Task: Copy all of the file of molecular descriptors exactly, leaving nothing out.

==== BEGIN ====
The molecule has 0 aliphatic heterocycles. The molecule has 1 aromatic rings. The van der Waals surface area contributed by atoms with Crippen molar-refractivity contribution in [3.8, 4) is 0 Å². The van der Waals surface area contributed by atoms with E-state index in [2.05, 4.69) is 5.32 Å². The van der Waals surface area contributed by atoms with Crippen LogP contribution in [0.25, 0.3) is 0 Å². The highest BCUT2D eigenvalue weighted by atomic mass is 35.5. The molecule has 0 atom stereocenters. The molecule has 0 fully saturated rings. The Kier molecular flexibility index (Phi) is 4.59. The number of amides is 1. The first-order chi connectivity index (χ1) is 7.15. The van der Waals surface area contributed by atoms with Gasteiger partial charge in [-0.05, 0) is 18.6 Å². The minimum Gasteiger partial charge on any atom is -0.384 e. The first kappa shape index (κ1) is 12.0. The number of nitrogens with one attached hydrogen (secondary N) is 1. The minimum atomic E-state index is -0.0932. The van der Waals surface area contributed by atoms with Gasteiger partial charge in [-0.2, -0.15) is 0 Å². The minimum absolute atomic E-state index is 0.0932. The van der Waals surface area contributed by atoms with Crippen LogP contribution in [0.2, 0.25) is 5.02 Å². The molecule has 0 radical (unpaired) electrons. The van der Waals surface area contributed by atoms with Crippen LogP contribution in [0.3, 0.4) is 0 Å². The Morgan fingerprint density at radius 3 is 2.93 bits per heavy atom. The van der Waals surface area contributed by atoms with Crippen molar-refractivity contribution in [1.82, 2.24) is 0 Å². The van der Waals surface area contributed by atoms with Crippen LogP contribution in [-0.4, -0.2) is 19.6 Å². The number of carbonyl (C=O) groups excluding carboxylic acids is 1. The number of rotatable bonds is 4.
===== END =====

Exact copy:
The molecule has 0 aliphatic heterocycles. The molecule has 1 aromatic rings. The van der Waals surface area contributed by atoms with Crippen molar-refractivity contribution in [3.8, 4) is 0 Å². The van der Waals surface area contributed by atoms with E-state index in [2.05, 4.69) is 5.32 Å². The van der Waals surface area contributed by atoms with Crippen LogP contribution in [0.25, 0.3) is 0 Å². The highest BCUT2D eigenvalue weighted by atomic mass is 35.5. The molecule has 0 atom stereocenters. The molecule has 0 fully saturated rings. The Kier molecular flexibility index (Phi) is 4.59. The number of amides is 1. The first-order chi connectivity index (χ1) is 7.15. The van der Waals surface area contributed by atoms with Gasteiger partial charge in [-0.05, 0) is 18.6 Å². The minimum Gasteiger partial charge on any atom is -0.384 e. The first kappa shape index (κ1) is 12.0. The number of nitrogens with one attached hydrogen (secondary N) is 1. The minimum atomic E-state index is -0.0932. The van der Waals surface area contributed by atoms with Gasteiger partial charge in [-0.2, -0.15) is 0 Å². The minimum absolute atomic E-state index is 0.0932. The van der Waals surface area contributed by atoms with Crippen LogP contribution in [0.2, 0.25) is 5.02 Å². The molecule has 0 radical (unpaired) electrons. The van der Waals surface area contributed by atoms with Crippen LogP contribution in [0.3, 0.4) is 0 Å². The Morgan fingerprint density at radius 3 is 2.93 bits per heavy atom. The van der Waals surface area contributed by atoms with Crippen molar-refractivity contribution in [1.82, 2.24) is 0 Å². The van der Waals surface area contributed by atoms with Crippen LogP contribution in [-0.4, -0.2) is 19.6 Å². The number of carbonyl (C=O) groups excluding carboxylic acids is 1. The number of rotatable bonds is 4.